Dam Mantle - First Wave - Albums - Reviews - Soundblab

Dam Mantle - First Wave

by Rich Morris Rating:9 Release Date:2011-03-08

There's been little in a the way of fanfare, but the evidence is here for all to behold: Glasgow's Tom Marshallsay, aka Dam Mantle, is one of the greatest producers of electronic music currently working in the UK. His output may as yet not have received much attention in the lamestream media (thank you, Sarah Palin), but Marshallsay makes fantastically inventive music with draws on the leftfield end of dubstep and hip hop, as well as the perpetually forbidding sounds of intelligent dance music, while retaining an impressive melodic sensibility.

The tracks on debut album First Wave are almost an embarrassment of riches; expansive, syrupy synth soundscapes, crunching beats and vocals which stutter or drift across the music. Tracks such as 'Theatre', 'Beaching Loom' and 'Yoghurt' feature intensely beautiful, intricate collages underpinned by shifting, sometimes aggressive avant-garde beats. Anyone who enjoyed 2010's Starkey album, Eardrums and Blackholes - one of the clearest signs that dubstep is capable of pushing to the sonic outer-limits - will find much to love on the squelching, fizzing 'D1' . Those still tripping to the atavist cosmonaut sounds of Flying Lotus will similarly be enthralled by the warped African percussion and ambient chatter of 'The March of the Prince' and 'Two Women'.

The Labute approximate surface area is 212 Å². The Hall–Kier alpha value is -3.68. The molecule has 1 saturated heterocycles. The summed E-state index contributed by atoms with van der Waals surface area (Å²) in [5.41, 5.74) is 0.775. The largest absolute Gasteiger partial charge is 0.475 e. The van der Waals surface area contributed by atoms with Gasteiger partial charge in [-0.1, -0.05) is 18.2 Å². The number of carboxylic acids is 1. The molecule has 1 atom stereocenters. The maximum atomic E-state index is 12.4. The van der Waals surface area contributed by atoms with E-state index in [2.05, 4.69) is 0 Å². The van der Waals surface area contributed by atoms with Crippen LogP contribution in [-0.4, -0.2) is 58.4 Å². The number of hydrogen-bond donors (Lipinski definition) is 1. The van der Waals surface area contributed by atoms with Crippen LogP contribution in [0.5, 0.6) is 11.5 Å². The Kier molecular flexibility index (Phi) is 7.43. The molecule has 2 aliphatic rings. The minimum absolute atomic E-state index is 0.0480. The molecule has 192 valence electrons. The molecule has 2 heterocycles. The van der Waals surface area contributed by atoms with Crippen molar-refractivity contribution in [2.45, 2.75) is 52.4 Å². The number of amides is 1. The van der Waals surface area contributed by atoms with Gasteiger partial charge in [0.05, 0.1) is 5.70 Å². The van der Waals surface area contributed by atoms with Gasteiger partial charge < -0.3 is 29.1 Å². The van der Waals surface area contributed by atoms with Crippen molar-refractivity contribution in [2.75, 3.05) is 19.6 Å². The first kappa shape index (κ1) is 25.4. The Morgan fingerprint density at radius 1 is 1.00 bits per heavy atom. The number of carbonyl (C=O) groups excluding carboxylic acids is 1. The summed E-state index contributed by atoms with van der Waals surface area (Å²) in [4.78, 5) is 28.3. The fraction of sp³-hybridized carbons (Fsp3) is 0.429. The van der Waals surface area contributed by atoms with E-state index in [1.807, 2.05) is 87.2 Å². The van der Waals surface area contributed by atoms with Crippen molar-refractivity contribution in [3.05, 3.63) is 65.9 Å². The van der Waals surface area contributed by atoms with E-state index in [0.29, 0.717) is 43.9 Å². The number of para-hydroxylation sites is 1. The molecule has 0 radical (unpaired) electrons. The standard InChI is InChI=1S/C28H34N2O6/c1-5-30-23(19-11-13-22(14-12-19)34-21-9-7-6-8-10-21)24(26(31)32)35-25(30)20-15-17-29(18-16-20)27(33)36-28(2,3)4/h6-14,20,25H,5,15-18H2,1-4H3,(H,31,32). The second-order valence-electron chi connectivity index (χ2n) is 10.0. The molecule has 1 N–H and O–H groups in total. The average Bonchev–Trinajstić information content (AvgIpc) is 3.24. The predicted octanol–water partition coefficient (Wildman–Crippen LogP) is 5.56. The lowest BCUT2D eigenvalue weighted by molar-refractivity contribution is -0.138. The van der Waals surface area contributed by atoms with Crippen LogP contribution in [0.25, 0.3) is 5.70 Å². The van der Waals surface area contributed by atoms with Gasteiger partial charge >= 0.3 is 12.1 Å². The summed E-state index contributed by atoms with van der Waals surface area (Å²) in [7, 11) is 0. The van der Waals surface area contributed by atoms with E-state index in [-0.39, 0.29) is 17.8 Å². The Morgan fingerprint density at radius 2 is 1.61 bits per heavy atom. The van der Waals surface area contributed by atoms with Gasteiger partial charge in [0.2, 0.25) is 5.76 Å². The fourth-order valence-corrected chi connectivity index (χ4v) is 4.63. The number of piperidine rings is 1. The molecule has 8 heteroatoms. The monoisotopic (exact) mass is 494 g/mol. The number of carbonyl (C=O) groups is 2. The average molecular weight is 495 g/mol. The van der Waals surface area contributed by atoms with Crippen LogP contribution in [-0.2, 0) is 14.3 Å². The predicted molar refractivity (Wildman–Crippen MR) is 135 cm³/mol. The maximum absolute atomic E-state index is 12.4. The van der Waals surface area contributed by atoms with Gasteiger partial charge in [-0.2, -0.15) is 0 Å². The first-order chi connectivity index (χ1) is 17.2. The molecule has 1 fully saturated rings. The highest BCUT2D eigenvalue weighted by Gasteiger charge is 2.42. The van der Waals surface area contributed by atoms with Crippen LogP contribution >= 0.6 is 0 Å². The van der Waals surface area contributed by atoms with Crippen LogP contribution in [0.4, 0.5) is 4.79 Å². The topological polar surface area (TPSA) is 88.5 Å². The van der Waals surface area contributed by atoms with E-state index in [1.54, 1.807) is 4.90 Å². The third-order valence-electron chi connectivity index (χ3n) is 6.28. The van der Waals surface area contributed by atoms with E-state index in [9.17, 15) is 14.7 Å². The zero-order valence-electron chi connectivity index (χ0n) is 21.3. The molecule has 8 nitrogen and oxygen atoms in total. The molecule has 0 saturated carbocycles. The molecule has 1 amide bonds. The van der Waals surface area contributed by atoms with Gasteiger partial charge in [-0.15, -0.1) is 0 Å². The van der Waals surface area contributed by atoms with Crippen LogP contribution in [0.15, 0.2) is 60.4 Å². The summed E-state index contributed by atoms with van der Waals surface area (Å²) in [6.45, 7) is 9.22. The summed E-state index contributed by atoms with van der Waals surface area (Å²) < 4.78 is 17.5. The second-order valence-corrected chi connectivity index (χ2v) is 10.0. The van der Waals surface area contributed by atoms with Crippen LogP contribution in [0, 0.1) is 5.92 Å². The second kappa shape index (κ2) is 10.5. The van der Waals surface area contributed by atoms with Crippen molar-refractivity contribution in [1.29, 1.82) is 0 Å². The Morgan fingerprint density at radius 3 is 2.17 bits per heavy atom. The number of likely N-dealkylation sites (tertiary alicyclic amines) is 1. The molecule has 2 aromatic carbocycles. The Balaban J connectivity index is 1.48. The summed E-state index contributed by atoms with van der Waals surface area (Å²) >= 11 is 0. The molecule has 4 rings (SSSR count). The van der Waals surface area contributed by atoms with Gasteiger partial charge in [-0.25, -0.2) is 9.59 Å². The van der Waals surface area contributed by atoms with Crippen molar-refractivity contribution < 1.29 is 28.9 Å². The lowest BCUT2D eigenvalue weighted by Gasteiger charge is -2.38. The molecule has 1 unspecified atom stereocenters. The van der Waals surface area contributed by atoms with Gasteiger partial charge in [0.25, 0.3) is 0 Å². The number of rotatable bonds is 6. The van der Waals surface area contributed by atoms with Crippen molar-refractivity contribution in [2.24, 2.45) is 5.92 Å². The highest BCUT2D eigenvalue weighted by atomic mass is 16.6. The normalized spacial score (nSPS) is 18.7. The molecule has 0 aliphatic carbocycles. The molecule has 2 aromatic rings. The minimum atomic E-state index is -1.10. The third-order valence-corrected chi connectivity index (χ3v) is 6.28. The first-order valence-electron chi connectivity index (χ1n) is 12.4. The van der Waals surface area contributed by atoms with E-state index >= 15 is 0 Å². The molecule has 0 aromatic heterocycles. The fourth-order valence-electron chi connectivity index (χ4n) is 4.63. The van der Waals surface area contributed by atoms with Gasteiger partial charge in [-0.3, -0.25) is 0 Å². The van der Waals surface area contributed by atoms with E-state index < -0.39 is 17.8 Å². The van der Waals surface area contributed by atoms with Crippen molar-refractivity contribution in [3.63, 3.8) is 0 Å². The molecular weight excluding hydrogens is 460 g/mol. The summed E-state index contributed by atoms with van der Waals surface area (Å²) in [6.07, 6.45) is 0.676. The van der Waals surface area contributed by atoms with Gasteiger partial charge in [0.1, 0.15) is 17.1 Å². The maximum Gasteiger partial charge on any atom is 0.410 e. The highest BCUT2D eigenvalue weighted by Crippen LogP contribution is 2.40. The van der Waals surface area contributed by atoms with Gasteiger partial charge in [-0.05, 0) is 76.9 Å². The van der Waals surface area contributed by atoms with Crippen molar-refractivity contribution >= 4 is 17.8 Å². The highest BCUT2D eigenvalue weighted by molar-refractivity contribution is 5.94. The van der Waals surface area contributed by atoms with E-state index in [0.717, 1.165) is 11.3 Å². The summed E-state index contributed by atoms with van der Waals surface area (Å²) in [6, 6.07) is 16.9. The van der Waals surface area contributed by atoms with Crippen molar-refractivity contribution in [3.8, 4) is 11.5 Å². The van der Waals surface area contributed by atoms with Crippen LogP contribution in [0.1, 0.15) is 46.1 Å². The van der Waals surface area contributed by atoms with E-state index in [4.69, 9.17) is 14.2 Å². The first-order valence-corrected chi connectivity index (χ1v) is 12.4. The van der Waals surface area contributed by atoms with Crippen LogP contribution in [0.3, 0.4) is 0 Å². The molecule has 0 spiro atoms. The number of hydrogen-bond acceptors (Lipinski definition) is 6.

Surprisingly, some of First Wave is almost danceable; 'Grey', for example, has a wonderful body-popping beat, albeit obscured under Faust-like industrial brutalisation. Second track 'Rebong', meanwhile, combines dubstep's trademark aquatic bass with ethereal vocals, looped harp strums and the occasional, incongruous 80s synth stab to create something way funkier than it has a right to be. Then there is album highlight 'Purple Arrow', which draws together First Wave's disparate stands into a work of such genuine, off-the-wall, oddly soulful brilliance, it almost seems to be hallucinating at the very fact of its own existence.

Only a couple of tracks disappoint; opener 'A Statue That is Perpetually Unveiled' fails to live up to its intriguing, modernist art installation name, sounding like something a stoner bedroom-based producer would cook up. Similarly, the cut-up orchestral sounds of final tune 'Movement', while overlayed onto some inventive percussion, just feel like a late-night piss-about on a laptop.

These occasional slips aside, First Wave stands as a complete sonic world you'll want to lose yourself in for days. Make no mistake, Dam Mantle is where electronica is at in 2011.

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